Oily handshakes: bicycle workshops, sustainable urban transport and the community economy. A lecture by Simon Batterbury of the University of Melbourne (Australia) and currently fellow researcher at the Brussels Centre for Urban Studies.
Bike workshops or "Ateliers Vélo" are examples of urban sustainability 'in action'. Not-for-profit in orientation, they rely on voluntary labour, and cheap or free premises, to provide an 'urban commons' where people source parts and learn to fix up a working bicycle. Piles of dead bikes and bits are salvaged and brought back to life in new forms.
Bicycle workshops have been around for over thirty years, sometimes as part of community ventures with a social or activist mission. Some are anti-capitalist; most try to contribute to sustainable transport and teach some do-it-yourself skills.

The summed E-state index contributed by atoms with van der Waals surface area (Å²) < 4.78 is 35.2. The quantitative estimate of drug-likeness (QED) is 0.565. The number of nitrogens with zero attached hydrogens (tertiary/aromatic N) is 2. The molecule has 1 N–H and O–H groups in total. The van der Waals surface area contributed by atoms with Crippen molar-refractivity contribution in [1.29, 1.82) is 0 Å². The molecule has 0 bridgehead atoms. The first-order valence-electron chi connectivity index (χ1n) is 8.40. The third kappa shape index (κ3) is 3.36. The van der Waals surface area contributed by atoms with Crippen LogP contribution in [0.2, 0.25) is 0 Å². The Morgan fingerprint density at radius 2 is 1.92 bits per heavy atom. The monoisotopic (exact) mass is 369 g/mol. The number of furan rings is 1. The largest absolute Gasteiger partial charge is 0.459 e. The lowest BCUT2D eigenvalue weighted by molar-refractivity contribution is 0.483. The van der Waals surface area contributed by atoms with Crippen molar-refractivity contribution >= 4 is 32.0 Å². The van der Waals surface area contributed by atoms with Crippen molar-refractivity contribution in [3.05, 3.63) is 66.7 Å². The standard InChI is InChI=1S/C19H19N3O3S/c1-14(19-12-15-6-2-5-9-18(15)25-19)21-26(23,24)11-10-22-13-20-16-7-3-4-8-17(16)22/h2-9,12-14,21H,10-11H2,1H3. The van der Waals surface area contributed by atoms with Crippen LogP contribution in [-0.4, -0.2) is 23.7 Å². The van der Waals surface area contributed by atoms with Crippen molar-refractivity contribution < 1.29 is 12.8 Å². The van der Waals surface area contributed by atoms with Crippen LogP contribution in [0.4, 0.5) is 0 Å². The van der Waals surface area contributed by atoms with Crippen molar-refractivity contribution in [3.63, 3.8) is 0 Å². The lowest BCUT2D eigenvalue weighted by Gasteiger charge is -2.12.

The bike workshop has largely escaped scrutiny, but Simon Batterbury argues it as an important feature of city life, especially as cyclist numbers are growing again in Europe and their cultural capital increases.
Based on fieldwork in Europe, the US and Australia, Batterbury discusses the origins and workings of workshops: who goes to them? What do they do? How are money and labour organised? And what does all of this mean for a fairer (two wheel) urban economy? For example, should the state leave them alone? While workshops usually reject profit motives, this is not always true and some do transition towards larger social enterprises, while retaining an enthusiasm for bikes and all that they stand for.